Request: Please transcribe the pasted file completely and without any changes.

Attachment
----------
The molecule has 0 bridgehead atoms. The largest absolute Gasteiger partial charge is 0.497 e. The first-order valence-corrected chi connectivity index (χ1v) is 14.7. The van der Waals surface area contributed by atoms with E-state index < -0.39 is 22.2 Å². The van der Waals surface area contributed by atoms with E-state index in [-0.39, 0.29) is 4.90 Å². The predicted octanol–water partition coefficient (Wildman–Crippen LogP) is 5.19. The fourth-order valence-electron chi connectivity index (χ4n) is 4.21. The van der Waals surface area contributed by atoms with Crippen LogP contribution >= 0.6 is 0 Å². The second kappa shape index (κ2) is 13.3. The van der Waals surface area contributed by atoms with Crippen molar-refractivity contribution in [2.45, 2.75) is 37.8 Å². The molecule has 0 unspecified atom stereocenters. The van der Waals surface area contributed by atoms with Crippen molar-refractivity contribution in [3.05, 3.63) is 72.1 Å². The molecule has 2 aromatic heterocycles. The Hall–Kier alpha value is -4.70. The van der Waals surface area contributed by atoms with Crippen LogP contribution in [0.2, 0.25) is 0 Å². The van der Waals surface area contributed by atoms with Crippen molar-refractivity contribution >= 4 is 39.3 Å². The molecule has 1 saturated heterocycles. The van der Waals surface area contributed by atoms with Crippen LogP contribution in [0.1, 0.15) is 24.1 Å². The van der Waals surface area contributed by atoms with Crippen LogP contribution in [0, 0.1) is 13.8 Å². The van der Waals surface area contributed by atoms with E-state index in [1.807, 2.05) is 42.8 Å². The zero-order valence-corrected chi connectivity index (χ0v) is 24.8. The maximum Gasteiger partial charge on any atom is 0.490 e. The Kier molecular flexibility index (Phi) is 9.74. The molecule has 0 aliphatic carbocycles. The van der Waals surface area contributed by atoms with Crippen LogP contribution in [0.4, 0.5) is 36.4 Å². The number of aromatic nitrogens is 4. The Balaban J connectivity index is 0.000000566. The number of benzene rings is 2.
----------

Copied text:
The molecule has 0 bridgehead atoms. The largest absolute Gasteiger partial charge is 0.497 e. The first-order valence-corrected chi connectivity index (χ1v) is 14.7. The van der Waals surface area contributed by atoms with E-state index < -0.39 is 22.2 Å². The van der Waals surface area contributed by atoms with E-state index in [-0.39, 0.29) is 4.90 Å². The predicted octanol–water partition coefficient (Wildman–Crippen LogP) is 5.19. The fourth-order valence-electron chi connectivity index (χ4n) is 4.21. The van der Waals surface area contributed by atoms with Crippen LogP contribution >= 0.6 is 0 Å². The second kappa shape index (κ2) is 13.3. The van der Waals surface area contributed by atoms with Crippen molar-refractivity contribution in [2.45, 2.75) is 37.8 Å². The molecule has 0 unspecified atom stereocenters. The van der Waals surface area contributed by atoms with Crippen molar-refractivity contribution in [3.05, 3.63) is 72.1 Å². The molecule has 2 aromatic heterocycles. The Hall–Kier alpha value is -4.70. The van der Waals surface area contributed by atoms with Crippen LogP contribution in [0.2, 0.25) is 0 Å². The van der Waals surface area contributed by atoms with Crippen molar-refractivity contribution >= 4 is 39.3 Å². The molecule has 1 saturated heterocycles. The van der Waals surface area contributed by atoms with Crippen LogP contribution in [0.1, 0.15) is 24.1 Å². The van der Waals surface area contributed by atoms with Crippen LogP contribution in [0, 0.1) is 13.8 Å². The van der Waals surface area contributed by atoms with E-state index in [1.807, 2.05) is 42.8 Å². The zero-order valence-corrected chi connectivity index (χ0v) is 24.8. The maximum Gasteiger partial charge on any atom is 0.490 e. The Kier molecular flexibility index (Phi) is 9.74. The molecule has 0 aliphatic carbocycles. The van der Waals surface area contributed by atoms with Crippen LogP contribution in [0.4, 0.5) is 36.4 Å². The number of aromatic nitrogens is 4. The Balaban J connectivity index is 0.000000566. The number of benzene rings is 2.